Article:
After studying Communications and Italian at UC Santa Barbara, I joined the workforce in San Francisco during the dotcom boom of the late 90s. My first job was at a digital agency called Lot21, and our clients were many of the leading tech brands of that era – Pets.com, Hotwire, Palm Pilot, Adobe. Everyone worked really hard and had so much fun in the process, and it taught me early on in my career the importance of investing in, and contributing to, company culture.
I spent the first 12 years of my career on the ad agency side in Account Services, the bulk of which was at AKQA – a global agency revered for its digitally led thinking and creative capabilities. We worked with many of the most beloved brands in the world, many of whom were category leaders. I was fortunate enough to work on a number of accounts that included both media and creative responsibilities, which helped me develop my skills as an integrated brand marketer and learn just how creative media can be when approached in a fresh way.
From there I made the leap client side to Levi’s, a brand that I’d long admired and someday hoped to work for, being a Bay Area native. I was responsible for our global and US digital brand marketing, and learned so much during those three and a half years – the importance of being a values-driven brand, balancing heritage and modernity in storytelling, fostering a ‘one team one dream’ mentality that transcends geographic borders, and staying nimble in an environment of routine change. Following Levi’s, I went to Nest to lead global consumer marketing right around the time it was acquired by Google. It was an incredible opportunity to help the brand grow beyond an early adopter tech product to a tech lifestyle brand dedicated to creating a more thoughtful home. I think my time at Nest primed me for the fast pace and scrappy mentality required to be successful in a start-up environment like Allbirds.
I’ve been very fortunate to have a number of influential mentors throughout my career, most of whom I’m still in regular contact with. They’ve each encouraged me to step outside my comfort zone when I didn’t think I was up to the challenge, and never shied away from sharing honest feedback about what I’m doing well and where I’m getting in my own way. It’s rewarding to see how proud they all are of what I’ve helped build at Allbirds, and I’m grateful they’re still just a phone call away whenever I’m feeling out of my element and need a trusted sounding board.
How do you pick and develop the talent on your team? How do you ensure there is collaboration?
I never imagined how much my playing competitive soccer as a kid would shape who I’d become professionally, but I think I’m a better team leader today because of that experience. I’m a big believer in building high performing teams comprised of people who are incredible in their positions and bring something unique to the table, but who are also motivated to do whatever it takes to win as a team. With that in mind, I tend to hire people who have a high bar for excellence and are very self-motivated, but who also thoroughly enjoy collaborating with their peers in order to create the best possible experience for our fans. The most important thing I can do as a leader is to create an environment of trust so everyone feels like the rest of the team has their back and it’s easier to take risks as a result.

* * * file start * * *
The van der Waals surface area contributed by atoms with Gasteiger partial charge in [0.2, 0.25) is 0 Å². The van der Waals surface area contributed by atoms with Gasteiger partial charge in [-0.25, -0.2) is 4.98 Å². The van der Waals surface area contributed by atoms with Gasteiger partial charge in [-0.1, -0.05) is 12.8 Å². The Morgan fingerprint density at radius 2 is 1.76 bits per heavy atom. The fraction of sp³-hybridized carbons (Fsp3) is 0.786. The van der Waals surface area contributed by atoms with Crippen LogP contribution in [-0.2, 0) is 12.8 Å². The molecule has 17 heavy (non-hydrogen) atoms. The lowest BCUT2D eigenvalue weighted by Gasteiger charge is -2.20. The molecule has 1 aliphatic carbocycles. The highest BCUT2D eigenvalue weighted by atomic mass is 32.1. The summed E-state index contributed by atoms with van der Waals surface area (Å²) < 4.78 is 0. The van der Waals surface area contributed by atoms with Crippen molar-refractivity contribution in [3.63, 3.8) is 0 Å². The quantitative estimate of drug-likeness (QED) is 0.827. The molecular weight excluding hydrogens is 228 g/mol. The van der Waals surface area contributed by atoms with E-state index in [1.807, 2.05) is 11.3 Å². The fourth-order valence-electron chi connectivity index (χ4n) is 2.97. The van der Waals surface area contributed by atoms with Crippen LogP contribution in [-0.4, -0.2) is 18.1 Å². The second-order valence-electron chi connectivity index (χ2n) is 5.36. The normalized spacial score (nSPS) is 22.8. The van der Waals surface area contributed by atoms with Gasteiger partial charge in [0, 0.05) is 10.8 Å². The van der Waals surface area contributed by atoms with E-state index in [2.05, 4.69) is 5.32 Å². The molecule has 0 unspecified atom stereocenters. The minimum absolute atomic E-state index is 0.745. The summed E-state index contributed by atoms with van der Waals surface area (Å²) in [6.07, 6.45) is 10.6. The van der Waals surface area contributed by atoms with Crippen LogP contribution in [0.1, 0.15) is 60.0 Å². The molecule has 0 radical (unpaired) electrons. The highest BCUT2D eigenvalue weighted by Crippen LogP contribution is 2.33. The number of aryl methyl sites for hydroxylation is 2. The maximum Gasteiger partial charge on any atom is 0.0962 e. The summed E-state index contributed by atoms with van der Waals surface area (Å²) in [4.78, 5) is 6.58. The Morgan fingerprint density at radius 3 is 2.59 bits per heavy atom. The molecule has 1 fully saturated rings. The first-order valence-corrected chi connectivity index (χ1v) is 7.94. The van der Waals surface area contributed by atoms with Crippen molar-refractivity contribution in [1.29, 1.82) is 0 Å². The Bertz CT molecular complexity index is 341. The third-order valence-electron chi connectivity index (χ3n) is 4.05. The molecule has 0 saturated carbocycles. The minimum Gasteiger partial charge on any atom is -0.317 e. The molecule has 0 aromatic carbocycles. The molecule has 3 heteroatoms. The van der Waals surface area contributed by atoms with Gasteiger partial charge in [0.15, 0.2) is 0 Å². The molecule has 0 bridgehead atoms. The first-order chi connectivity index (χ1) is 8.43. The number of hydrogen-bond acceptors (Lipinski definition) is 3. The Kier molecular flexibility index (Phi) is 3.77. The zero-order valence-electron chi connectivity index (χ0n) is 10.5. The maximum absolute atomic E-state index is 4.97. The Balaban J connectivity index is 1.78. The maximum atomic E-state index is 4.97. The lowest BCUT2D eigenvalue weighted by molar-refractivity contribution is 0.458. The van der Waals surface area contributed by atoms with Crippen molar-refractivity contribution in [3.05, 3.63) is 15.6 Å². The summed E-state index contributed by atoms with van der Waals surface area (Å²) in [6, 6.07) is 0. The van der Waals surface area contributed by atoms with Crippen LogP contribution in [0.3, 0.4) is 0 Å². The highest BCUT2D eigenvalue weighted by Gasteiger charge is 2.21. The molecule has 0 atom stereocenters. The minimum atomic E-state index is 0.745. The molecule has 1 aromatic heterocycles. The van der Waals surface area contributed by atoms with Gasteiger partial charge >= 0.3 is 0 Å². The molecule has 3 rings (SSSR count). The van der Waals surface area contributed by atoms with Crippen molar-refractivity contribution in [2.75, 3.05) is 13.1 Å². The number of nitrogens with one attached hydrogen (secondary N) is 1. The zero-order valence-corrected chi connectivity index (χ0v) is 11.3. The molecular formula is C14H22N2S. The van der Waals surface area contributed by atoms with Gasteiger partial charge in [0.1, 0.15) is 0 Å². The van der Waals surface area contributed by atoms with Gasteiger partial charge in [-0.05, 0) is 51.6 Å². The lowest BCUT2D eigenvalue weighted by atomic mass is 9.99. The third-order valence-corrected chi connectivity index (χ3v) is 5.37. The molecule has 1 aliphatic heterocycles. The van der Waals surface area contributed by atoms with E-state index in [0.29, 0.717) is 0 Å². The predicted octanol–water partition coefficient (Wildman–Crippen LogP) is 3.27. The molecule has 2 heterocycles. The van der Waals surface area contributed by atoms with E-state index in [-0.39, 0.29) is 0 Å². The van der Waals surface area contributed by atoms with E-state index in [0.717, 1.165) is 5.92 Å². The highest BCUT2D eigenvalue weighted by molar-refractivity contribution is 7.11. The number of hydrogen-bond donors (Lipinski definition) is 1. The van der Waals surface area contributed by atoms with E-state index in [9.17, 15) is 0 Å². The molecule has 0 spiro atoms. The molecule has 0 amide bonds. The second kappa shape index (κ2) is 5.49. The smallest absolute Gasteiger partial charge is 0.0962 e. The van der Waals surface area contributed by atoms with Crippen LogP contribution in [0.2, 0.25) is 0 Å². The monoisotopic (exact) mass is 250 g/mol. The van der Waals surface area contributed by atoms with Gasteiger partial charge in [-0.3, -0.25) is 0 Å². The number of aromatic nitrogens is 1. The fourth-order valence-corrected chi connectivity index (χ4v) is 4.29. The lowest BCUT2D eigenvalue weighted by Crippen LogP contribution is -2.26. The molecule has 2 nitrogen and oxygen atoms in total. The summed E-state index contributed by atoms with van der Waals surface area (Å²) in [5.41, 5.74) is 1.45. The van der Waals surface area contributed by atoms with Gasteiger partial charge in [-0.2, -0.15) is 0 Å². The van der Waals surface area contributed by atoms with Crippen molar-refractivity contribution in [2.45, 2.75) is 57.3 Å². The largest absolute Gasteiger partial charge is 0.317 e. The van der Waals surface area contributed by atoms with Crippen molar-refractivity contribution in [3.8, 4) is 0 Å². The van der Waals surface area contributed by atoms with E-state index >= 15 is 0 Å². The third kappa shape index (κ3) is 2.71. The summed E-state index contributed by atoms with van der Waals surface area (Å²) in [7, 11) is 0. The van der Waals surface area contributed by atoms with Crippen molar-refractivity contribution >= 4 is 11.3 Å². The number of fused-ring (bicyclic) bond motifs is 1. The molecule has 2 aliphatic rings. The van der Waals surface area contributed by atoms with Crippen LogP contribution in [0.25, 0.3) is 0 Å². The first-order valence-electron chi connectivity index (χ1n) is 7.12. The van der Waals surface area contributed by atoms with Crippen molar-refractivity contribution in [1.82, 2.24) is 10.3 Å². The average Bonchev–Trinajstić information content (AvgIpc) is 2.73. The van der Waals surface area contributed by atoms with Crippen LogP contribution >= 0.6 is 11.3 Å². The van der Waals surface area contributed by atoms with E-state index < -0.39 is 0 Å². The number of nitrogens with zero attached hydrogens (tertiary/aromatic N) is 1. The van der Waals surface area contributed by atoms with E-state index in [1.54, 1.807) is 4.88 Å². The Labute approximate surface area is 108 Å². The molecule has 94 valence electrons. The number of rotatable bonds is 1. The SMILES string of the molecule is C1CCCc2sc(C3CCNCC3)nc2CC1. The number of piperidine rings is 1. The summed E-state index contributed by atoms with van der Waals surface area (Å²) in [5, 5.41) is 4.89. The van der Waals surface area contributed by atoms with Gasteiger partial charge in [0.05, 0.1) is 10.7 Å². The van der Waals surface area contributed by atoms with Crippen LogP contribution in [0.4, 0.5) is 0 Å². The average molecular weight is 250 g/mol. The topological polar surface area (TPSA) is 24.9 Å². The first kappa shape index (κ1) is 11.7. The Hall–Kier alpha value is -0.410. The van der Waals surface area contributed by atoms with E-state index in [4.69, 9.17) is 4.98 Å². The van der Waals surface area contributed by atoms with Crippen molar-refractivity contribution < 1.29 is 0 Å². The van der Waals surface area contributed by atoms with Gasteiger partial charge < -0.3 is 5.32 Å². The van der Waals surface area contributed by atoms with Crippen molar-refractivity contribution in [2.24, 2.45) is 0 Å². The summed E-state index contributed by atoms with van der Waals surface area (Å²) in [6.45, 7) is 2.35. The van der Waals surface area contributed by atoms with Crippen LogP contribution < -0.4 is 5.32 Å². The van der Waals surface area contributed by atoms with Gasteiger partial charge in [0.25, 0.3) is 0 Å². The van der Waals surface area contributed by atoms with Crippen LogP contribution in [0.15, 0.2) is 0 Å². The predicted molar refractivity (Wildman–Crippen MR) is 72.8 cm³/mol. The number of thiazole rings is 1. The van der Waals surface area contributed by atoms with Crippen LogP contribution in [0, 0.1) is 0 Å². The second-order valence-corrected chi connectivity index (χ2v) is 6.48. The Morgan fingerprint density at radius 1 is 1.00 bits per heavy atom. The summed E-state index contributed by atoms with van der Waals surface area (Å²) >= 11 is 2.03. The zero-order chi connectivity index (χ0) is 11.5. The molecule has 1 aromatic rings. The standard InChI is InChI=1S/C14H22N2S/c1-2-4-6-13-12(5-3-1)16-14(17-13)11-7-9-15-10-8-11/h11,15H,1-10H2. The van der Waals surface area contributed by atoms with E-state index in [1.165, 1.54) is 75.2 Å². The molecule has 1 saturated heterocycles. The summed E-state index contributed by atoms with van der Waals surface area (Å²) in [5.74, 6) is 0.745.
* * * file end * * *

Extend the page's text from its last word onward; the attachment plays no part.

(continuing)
What one thing do you need from your CMO to help you be successful?
The best thing a CMO can do to set their team up for success is to lead by example. It’s so much easier said than done, but when CMOs routinely demonstrate their ability to think big and act small, present like they’re right and listen like they’re wrong, creatively problem-solve and laugh throughout the day, everyone else is motivated to bring their A-game as well.
What advice would you give to marketers who are just starting their careers?
Seek out a brand or product you are truly passionate about and it will never feel like a job.
Where do you see yourself in five years?
Hopefully still leading the marketing charge at Allbirds, which is recognized as one of the most trusted and inspiring brands in the world by then. I’d also love to be mentoring new working moms as they navigate how to balance having a fulfilling career they love with being the best mom they can be. As a mother of a 5 and 8 year old, I know all too well how self-critical working moms can be – so I’d like to help the next generation of working moms feel more confident than ever that they really can have it all.
“Seek out a brand or product you are truly passionate about and it will never feel like a job. ”
- If you were a superhero, what would your special skill be? Being in two places at once.
- Name something that most people don't know about you. My favorite holiday is Halloween.
- If you weren’t a marketer, what would you be? A study abroad trip organizer, specializing in Italy.
- What's the best thing you've read/listened to/watched recently? Abby Wambach’s Barnard College commencement speech.